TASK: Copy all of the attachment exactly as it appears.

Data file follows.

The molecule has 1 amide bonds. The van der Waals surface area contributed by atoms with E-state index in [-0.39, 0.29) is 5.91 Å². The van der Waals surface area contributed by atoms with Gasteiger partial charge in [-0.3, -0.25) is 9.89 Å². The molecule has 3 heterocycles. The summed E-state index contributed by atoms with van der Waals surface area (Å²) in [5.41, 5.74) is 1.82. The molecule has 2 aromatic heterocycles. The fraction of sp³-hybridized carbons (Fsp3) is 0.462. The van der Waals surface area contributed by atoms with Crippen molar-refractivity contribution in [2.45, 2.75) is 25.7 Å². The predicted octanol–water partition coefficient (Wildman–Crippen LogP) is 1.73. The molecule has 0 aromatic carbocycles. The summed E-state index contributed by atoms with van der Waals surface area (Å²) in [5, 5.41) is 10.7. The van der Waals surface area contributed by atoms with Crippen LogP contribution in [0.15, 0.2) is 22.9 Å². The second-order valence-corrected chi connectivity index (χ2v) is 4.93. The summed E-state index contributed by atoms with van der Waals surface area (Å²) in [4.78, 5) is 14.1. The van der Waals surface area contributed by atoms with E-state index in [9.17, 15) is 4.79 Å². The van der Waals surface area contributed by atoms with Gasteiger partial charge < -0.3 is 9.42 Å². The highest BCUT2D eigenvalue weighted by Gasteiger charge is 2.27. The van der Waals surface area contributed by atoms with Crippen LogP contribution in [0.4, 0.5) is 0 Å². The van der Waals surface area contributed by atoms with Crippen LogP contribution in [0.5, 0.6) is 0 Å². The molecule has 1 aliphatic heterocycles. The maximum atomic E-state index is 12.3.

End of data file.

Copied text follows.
The molecule has 1 amide bonds. The van der Waals surface area contributed by atoms with E-state index in [-0.39, 0.29) is 5.91 Å². The van der Waals surface area contributed by atoms with Gasteiger partial charge in [-0.3, -0.25) is 9.89 Å². The molecule has 3 heterocycles. The summed E-state index contributed by atoms with van der Waals surface area (Å²) in [5.41, 5.74) is 1.82. The molecule has 2 aromatic heterocycles. The fraction of sp³-hybridized carbons (Fsp3) is 0.462. The van der Waals surface area contributed by atoms with Crippen molar-refractivity contribution in [2.45, 2.75) is 25.7 Å². The predicted octanol–water partition coefficient (Wildman–Crippen LogP) is 1.73. The molecule has 0 aromatic carbocycles. The summed E-state index contributed by atoms with van der Waals surface area (Å²) in [5, 5.41) is 10.7. The van der Waals surface area contributed by atoms with Crippen LogP contribution in [0.15, 0.2) is 22.9 Å². The second-order valence-corrected chi connectivity index (χ2v) is 4.93. The summed E-state index contributed by atoms with van der Waals surface area (Å²) in [4.78, 5) is 14.1. The van der Waals surface area contributed by atoms with E-state index in [9.17, 15) is 4.79 Å². The van der Waals surface area contributed by atoms with Gasteiger partial charge < -0.3 is 9.42 Å². The highest BCUT2D eigenvalue weighted by Gasteiger charge is 2.27. The van der Waals surface area contributed by atoms with Crippen LogP contribution in [0.4, 0.5) is 0 Å². The van der Waals surface area contributed by atoms with Crippen LogP contribution in [0.5, 0.6) is 0 Å². The molecule has 1 aliphatic heterocycles. The maximum atomic E-state index is 12.3.